• The bill would phase out employment-based per county limits on green cards: The main purpose of the legislation is to treat all employment-based immigrant visa applicants on a first-come, first-served basis without regard to birthplace. Under current law, immigrants from no single birthplace can receive more than 7% of the total number of immigrant visas or green cards issued in a year unless they would otherwise go unused. The effect of this provision is that while Indians are half the skilled employer-sponsored applicants, they receive just 10 percent of those green cards and—as a result—are nearly 90 percent of the backlogged applicants.
  • The bill would provide for an 11-year phase out period: The bill’s green card changes would take effect on October 1, 2022. For the EB-2 and EB-3 categories for non-executive level employees of U.S. businesses, the bill guarantees immigrants which are not from the top two origin countries (India and China) a certain percentage of the green cards for 9 years: year 1 (30%), year 2 (25%), year 3 (20%), year 4 (15%), years 5 and 6 (10%), and years 7 through 9 (5%). No more than 25 percent of these “reserved” green cards can go to immigrants from any single country. No more than 85 percent of the other “unreserved” green cards can go to a single country (India). In addition, a minimum of 5.75% of all EB-2 or EB-3 green cards will go to immigrants from these non-top 2 countries for 9 years prioritizing spouses and minor children of immigrants already in the United States and immigrants awaiting visas abroad.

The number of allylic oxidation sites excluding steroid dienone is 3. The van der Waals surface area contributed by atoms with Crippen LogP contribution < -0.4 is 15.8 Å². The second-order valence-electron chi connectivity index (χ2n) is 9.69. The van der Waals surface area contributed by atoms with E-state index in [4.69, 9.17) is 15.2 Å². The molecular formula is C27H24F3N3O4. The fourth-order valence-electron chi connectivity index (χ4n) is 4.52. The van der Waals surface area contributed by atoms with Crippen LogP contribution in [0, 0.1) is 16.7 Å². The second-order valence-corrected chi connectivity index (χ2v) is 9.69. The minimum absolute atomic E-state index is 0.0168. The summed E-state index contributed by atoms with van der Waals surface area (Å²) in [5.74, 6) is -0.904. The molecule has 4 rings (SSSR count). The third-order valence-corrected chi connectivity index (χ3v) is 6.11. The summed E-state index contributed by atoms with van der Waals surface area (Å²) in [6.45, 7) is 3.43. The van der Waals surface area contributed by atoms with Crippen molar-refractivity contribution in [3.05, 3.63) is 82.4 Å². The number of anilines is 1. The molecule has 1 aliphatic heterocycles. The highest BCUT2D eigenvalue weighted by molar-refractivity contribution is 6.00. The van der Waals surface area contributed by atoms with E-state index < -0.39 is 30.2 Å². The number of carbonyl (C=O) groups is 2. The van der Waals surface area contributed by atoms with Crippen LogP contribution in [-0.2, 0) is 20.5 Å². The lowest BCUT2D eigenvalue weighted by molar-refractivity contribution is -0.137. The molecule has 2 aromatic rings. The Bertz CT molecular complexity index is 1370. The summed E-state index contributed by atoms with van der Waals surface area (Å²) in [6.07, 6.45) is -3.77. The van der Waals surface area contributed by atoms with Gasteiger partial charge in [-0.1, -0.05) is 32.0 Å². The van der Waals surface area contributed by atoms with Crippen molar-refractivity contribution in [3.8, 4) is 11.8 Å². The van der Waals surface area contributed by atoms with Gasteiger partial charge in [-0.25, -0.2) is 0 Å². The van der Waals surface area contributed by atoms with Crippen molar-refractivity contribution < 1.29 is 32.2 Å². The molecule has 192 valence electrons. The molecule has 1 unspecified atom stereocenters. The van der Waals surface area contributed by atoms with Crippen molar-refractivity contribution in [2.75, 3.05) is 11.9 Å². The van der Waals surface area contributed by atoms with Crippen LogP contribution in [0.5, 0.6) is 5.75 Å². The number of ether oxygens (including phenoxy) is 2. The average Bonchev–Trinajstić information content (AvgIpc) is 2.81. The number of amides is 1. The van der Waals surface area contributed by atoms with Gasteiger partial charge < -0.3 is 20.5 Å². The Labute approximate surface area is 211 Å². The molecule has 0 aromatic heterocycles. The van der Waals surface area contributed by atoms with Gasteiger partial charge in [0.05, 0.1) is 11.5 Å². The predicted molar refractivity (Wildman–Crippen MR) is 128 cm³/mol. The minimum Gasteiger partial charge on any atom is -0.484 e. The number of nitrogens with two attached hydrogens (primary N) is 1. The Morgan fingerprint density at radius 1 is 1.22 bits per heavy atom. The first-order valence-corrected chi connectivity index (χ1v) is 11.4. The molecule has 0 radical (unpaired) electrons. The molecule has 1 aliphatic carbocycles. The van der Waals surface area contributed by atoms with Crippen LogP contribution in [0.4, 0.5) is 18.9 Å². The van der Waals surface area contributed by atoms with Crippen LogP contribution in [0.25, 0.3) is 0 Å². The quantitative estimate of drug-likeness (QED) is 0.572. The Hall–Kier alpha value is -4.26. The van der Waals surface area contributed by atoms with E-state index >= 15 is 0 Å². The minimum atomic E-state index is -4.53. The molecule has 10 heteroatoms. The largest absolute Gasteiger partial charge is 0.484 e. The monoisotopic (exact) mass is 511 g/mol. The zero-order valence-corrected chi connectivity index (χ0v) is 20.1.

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The Trump administration is making another bold move, this time the target is H-4 dependent spouses of H-1B nonimmigrant workers seeking permanent residence.

The Department of Homeland Security has published a notice of proposing rule-making (NRPM) to rescind an Obama era rule extending eligibility for employment authorization to certain H-4 dependent spouses of H-1B workers seeking permanent residence.

We are awaiting publication of the proposed rule in the federal register. At this time, the regulation has preliminarily appeared on the government website reginfo.gov.